• Better use of signage on public transit and better use of social media about the risks and dangers of unsafe driving and riding.

The study also includes some caveats about its reliability:

  • The rate of ER visits reported is likely much less than the number of visits that occurred due to underreporting. ER doctors focus on risks of imminent death or disability and are often distracted by orthopedic or bleeding injuries, and often overlook subtle signs of brain injury.
  • Many bicycle-related TBI victims don’t seek help or see their primary doctor.
  • Incidents where the TBI was a secondary diagnosis instead of a primary diagnosis may not have been included.
  • The study didn’t focus on various factors that might affect bicycle safety infrastructure, such as race, ethnicity, and socioeconomic status.
  • The data doesn’t include critical background information, including where the bicycle accident happened, how often the rider rides his/her bicycle, and other factors.

What are common head and brain injuries from bike accidents?

Some of the common types of head trauma from a Phoenix bicycle accident include:

  • Traumatic brain injuries (TBIs). These refer to any forceful trauma to the brain either due to a direct impact or to secondary forces as the brain rattles around in the skull. Victims of TBIs often suffer physically, emotionally, and cognitively. While some TBI victims may recover, victims with moderate or severe TBIs may suffer and may require medical care for the rest of their lives.
  • Skull fractures. If a car accident, truck accident, construction accident, or other accident causes enough force, the skull can fracture, causing various medical issues in addition to the fracture, like the bleeding or tearing of brain tissues.
  • A concussion is a type of TBI. According to the Mayo Clinic, a concussion is a traumatic brain injury that affects the ability of the brain to function. Symptoms include headaches and difficulties with coordination, balance, memory, and concentration. Concussions can cause a loss of consciousness, though most do not.
  • Many people with a head injury develop cranial hematomas (bleeding and clotting in the brain) that may be life-threatening.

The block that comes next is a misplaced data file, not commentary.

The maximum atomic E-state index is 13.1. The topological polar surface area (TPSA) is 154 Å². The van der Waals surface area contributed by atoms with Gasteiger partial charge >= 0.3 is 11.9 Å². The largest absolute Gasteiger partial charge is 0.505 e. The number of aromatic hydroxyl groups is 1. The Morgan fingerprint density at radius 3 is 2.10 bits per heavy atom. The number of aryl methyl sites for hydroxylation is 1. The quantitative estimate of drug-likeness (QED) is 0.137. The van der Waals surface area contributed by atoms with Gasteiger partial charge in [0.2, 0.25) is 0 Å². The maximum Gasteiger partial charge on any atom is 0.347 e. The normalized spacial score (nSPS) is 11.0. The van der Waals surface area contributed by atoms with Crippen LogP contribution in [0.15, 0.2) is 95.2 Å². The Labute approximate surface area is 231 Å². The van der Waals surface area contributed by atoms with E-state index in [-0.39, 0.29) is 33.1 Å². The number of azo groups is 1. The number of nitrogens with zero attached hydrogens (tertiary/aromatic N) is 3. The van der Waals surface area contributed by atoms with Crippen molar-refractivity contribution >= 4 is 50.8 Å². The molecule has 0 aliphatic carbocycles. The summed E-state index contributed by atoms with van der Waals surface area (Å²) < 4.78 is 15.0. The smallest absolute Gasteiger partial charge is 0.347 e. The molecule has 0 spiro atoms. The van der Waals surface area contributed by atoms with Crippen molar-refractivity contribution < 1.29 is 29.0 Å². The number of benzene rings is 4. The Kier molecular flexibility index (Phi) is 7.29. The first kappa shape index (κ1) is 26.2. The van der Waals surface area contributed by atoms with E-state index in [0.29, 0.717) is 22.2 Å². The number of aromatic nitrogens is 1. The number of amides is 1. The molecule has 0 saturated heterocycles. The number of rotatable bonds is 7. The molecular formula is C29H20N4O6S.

• Shearing forces. When the skull is rapidly accelerated or decelerated, even if there is no physical impact to the skull, the movement of the brain within the skull can cause stretching or tearing of tissue. This can create bleeding which will show up on a CT scan but may cause damage to the axons (the “wires” that connect the neurons). Axonal damage can cause the brain to be less efficient and make thinking slower and harder, among other things. Axonal damage is almost never recognized in the ER.

Other head injuries that may be due to an crash include fractures and damage to the eye sockets, jaw, nose, cheekbones, and forehead.

Anyone who experiences an accident and blow to the head should seek immediate medical care at the closest emergency room. If the police are called to investigate the accident, they will often arrange for an ambulance or an emergency medical transport to the ER.

At Plattner Verderame, P.C., our Phoenix bicycle accident lawyers seek compensation from careless drivers and other liable defendants for all your damages. While some brain injury victims may be released after an examination, many others may require surgery and extensive rehabilitative care. The cost of all medical care for a TBI can be quite expensive. The pain and suffering can affect every part of your life, including your ability to work, take care of your family, and enjoy your life. To speak with our experienced and respected bicycle accident lawyers, call our offices in Phoenix or Tempe or complete our contact form to schedule a free consultation today.